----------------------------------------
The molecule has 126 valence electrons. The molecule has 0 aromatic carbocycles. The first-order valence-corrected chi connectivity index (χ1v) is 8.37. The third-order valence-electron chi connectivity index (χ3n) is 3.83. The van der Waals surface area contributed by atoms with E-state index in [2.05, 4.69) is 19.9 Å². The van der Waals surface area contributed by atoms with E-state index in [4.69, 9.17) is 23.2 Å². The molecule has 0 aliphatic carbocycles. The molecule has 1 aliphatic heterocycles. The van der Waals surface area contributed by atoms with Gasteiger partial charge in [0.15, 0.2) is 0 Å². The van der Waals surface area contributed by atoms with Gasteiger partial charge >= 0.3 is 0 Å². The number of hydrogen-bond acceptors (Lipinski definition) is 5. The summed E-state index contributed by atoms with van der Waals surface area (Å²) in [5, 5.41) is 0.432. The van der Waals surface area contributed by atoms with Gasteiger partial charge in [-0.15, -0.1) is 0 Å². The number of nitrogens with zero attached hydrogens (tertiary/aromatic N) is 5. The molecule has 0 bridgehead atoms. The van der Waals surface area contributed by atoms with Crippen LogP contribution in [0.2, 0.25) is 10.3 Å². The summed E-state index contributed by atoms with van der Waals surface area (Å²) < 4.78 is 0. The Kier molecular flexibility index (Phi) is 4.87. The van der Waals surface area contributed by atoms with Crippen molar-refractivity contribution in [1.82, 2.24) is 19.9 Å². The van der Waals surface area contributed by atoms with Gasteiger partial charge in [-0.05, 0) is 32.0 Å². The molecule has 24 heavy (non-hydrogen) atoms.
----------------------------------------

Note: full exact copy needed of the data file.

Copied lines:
The molecule has 126 valence electrons. The molecule has 0 aromatic carbocycles. The first-order valence-corrected chi connectivity index (χ1v) is 8.37. The third-order valence-electron chi connectivity index (χ3n) is 3.83. The van der Waals surface area contributed by atoms with E-state index in [2.05, 4.69) is 19.9 Å². The van der Waals surface area contributed by atoms with E-state index in [4.69, 9.17) is 23.2 Å². The molecule has 0 aliphatic carbocycles. The molecule has 1 aliphatic heterocycles. The van der Waals surface area contributed by atoms with Gasteiger partial charge in [0.15, 0.2) is 0 Å². The van der Waals surface area contributed by atoms with Gasteiger partial charge >= 0.3 is 0 Å². The number of hydrogen-bond acceptors (Lipinski definition) is 5. The summed E-state index contributed by atoms with van der Waals surface area (Å²) in [5, 5.41) is 0.432. The van der Waals surface area contributed by atoms with Gasteiger partial charge in [-0.15, -0.1) is 0 Å². The number of nitrogens with zero attached hydrogens (tertiary/aromatic N) is 5. The molecule has 0 bridgehead atoms. The van der Waals surface area contributed by atoms with Crippen LogP contribution in [0.2, 0.25) is 10.3 Å². The summed E-state index contributed by atoms with van der Waals surface area (Å²) < 4.78 is 0. The Kier molecular flexibility index (Phi) is 4.87. The van der Waals surface area contributed by atoms with Crippen molar-refractivity contribution in [1.82, 2.24) is 19.9 Å². The van der Waals surface area contributed by atoms with Gasteiger partial charge in [-0.05, 0) is 32.0 Å². The molecule has 24 heavy (non-hydrogen) atoms.